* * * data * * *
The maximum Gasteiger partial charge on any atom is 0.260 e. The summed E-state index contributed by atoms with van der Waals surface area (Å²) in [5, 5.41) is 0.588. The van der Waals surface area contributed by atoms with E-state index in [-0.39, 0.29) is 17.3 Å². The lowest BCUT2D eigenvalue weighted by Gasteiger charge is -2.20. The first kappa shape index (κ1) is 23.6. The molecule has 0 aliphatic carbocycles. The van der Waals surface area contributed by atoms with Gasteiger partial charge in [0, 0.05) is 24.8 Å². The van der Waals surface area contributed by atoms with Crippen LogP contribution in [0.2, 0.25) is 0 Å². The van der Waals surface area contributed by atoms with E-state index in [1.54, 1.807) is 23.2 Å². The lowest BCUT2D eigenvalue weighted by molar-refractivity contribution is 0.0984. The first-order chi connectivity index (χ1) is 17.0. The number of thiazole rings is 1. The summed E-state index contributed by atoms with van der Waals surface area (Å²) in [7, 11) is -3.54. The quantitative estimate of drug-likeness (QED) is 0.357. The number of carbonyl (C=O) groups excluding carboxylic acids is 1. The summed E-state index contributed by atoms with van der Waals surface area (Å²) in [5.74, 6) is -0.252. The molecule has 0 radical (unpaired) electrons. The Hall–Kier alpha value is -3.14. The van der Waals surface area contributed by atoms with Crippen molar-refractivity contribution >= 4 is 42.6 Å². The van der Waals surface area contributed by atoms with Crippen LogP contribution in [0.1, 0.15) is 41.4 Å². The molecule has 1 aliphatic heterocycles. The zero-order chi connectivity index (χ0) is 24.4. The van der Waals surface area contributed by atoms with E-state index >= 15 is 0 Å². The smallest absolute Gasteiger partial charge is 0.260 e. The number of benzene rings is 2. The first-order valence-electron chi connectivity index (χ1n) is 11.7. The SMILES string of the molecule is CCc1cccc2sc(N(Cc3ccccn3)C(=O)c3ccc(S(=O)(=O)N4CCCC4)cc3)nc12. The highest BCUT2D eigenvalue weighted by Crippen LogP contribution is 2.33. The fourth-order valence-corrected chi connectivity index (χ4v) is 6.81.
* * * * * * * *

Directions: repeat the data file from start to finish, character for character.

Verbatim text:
The maximum Gasteiger partial charge on any atom is 0.260 e. The summed E-state index contributed by atoms with van der Waals surface area (Å²) in [5, 5.41) is 0.588. The van der Waals surface area contributed by atoms with E-state index in [-0.39, 0.29) is 17.3 Å². The lowest BCUT2D eigenvalue weighted by Gasteiger charge is -2.20. The first kappa shape index (κ1) is 23.6. The molecule has 0 aliphatic carbocycles. The van der Waals surface area contributed by atoms with Gasteiger partial charge in [0, 0.05) is 24.8 Å². The van der Waals surface area contributed by atoms with Crippen LogP contribution in [0.2, 0.25) is 0 Å². The van der Waals surface area contributed by atoms with E-state index in [1.54, 1.807) is 23.2 Å². The lowest BCUT2D eigenvalue weighted by molar-refractivity contribution is 0.0984. The first-order chi connectivity index (χ1) is 17.0. The number of thiazole rings is 1. The summed E-state index contributed by atoms with van der Waals surface area (Å²) in [7, 11) is -3.54. The quantitative estimate of drug-likeness (QED) is 0.357. The number of carbonyl (C=O) groups excluding carboxylic acids is 1. The summed E-state index contributed by atoms with van der Waals surface area (Å²) in [5.74, 6) is -0.252. The molecule has 0 radical (unpaired) electrons. The Hall–Kier alpha value is -3.14. The van der Waals surface area contributed by atoms with Crippen molar-refractivity contribution >= 4 is 42.6 Å². The van der Waals surface area contributed by atoms with Crippen LogP contribution in [0.1, 0.15) is 41.4 Å². The molecule has 1 aliphatic heterocycles. The zero-order chi connectivity index (χ0) is 24.4. The van der Waals surface area contributed by atoms with E-state index >= 15 is 0 Å². The smallest absolute Gasteiger partial charge is 0.260 e. The number of benzene rings is 2. The first-order valence-electron chi connectivity index (χ1n) is 11.7. The SMILES string of the molecule is CCc1cccc2sc(N(Cc3ccccn3)C(=O)c3ccc(S(=O)(=O)N4CCCC4)cc3)nc12. The highest BCUT2D eigenvalue weighted by Crippen LogP contribution is 2.33. The fourth-order valence-corrected chi connectivity index (χ4v) is 6.81.